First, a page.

Sunni Muslims in Mosul: "considering becoming . . . atheist"
In an op-ed piece, "Who Are We?" (New York Times, November 15, 2014), by Thomas L. Friedman, a writer whose columns I ordinarily just skim (no offense intended, Mr. Friedman, I do a lot of skimming), I found the stunning words that I've cited above and now explain below:
Rasha al-Aqeedi is an Iraqi editor from Mosul working at Al-Mesbar. She has stayed in touch with people in Mosul since ISIS took over. "What is happening," she told me, is that the Sunni Muslim population of Mosul "has now awakened from the shock. Before, people would say, 'Islam is perfect and [the outside world] is after us and hates us.' Now people are starting to read the books that ISIS is based on. I hear from people in Mosul who say, 'I am considering becoming an atheist.'"Why do I call these words "stunning"? Because this means that some educated Muslims in ISIS-dominated territory are looking into the sources of the Islamic State, probably in an attempt to refute ISIS ideology, but are discovering that ISIS is correctly reporting what these sources say, and the problem is that these sources are classic early Muslim writings: the Qur'an, the Hadith, and the Sunnah.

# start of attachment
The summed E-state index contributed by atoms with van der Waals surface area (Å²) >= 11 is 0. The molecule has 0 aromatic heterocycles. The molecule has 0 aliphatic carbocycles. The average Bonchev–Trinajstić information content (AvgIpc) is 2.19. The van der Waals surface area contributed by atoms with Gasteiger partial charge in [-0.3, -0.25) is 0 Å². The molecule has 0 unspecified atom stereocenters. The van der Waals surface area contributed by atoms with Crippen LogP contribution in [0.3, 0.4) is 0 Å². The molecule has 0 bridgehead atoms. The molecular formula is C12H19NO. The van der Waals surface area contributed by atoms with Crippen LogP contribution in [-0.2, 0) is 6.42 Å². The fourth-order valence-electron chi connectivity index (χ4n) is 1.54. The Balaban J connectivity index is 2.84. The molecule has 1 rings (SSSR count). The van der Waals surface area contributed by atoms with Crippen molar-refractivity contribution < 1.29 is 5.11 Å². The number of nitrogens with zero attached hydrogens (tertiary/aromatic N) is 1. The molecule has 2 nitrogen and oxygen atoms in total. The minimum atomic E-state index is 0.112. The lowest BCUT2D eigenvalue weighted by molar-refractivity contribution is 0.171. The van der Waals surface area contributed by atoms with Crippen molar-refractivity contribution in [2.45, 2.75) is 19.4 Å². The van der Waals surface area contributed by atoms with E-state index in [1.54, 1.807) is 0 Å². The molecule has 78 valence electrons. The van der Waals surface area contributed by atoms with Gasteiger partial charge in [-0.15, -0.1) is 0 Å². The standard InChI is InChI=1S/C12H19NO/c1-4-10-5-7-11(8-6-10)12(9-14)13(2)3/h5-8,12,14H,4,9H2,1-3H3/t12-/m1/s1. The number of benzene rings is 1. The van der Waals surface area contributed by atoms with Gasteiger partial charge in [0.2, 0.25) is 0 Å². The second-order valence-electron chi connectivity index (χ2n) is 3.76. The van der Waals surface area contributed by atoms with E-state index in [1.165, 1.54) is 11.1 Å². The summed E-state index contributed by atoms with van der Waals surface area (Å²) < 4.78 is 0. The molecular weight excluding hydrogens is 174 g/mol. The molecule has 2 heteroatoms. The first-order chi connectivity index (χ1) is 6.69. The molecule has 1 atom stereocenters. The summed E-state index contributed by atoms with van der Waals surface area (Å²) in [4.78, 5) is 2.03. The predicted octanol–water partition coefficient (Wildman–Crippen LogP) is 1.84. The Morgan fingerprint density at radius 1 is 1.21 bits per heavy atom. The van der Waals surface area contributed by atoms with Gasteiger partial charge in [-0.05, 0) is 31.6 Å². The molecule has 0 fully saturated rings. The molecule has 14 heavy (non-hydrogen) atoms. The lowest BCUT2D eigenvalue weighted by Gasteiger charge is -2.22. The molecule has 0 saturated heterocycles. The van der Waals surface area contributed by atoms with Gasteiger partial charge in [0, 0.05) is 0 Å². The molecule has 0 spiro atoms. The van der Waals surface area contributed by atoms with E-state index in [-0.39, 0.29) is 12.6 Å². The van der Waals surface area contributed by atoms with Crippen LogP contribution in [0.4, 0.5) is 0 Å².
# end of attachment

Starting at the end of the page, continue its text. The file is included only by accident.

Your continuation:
As classics, such books cannot be shrugged off, as though the Islamists who call themselves ISIS are extremists at the margins of Islam. No, Islamists are radicals at the core of Islam. Some moderate Muslims living in Mosul recognize this, and those moderates considering atheism to be a proper response have decided that Islam itself is incapable of reform.